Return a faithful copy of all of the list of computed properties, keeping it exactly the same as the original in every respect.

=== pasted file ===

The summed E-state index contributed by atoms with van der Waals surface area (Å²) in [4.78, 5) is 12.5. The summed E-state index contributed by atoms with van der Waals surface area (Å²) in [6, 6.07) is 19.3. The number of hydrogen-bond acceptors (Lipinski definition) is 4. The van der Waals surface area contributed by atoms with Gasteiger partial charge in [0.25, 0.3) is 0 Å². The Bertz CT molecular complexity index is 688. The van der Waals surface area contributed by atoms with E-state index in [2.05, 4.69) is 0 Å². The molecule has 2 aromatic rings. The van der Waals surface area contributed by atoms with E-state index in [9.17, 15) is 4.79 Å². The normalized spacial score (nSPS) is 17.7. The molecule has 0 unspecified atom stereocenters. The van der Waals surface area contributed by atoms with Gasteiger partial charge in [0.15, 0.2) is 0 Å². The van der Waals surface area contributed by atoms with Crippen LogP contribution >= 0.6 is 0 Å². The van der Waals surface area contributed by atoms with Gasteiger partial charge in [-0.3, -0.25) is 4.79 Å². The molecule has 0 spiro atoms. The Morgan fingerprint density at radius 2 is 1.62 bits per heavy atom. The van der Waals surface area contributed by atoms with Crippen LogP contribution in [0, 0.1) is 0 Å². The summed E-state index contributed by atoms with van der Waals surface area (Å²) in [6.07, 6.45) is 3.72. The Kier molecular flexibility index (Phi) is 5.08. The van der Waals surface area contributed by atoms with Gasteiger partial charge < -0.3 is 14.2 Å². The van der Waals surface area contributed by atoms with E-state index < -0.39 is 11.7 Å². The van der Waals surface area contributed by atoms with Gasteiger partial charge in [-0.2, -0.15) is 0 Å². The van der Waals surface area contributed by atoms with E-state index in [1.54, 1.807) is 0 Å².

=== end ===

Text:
The summed E-state index contributed by atoms with van der Waals surface area (Å²) in [4.78, 5) is 12.5. The summed E-state index contributed by atoms with van der Waals surface area (Å²) in [6, 6.07) is 19.3. The number of hydrogen-bond acceptors (Lipinski definition) is 4. The van der Waals surface area contributed by atoms with Gasteiger partial charge in [0.25, 0.3) is 0 Å². The Bertz CT molecular complexity index is 688. The van der Waals surface area contributed by atoms with E-state index in [2.05, 4.69) is 0 Å². The molecule has 2 aromatic rings. The van der Waals surface area contributed by atoms with E-state index in [9.17, 15) is 4.79 Å². The normalized spacial score (nSPS) is 17.7. The molecule has 0 unspecified atom stereocenters. The van der Waals surface area contributed by atoms with Gasteiger partial charge in [0.15, 0.2) is 0 Å². The van der Waals surface area contributed by atoms with Crippen LogP contribution >= 0.6 is 0 Å². The van der Waals surface area contributed by atoms with Gasteiger partial charge in [-0.3, -0.25) is 4.79 Å². The molecule has 0 spiro atoms. The Morgan fingerprint density at radius 2 is 1.62 bits per heavy atom. The van der Waals surface area contributed by atoms with Crippen LogP contribution in [0, 0.1) is 0 Å². The summed E-state index contributed by atoms with van der Waals surface area (Å²) in [6.07, 6.45) is 3.72. The Kier molecular flexibility index (Phi) is 5.08. The van der Waals surface area contributed by atoms with Gasteiger partial charge < -0.3 is 14.2 Å². The van der Waals surface area contributed by atoms with E-state index < -0.39 is 11.7 Å². The van der Waals surface area contributed by atoms with Gasteiger partial charge in [-0.2, -0.15) is 0 Å². The van der Waals surface area contributed by atoms with E-state index in [1.54, 1.807) is 0 Å².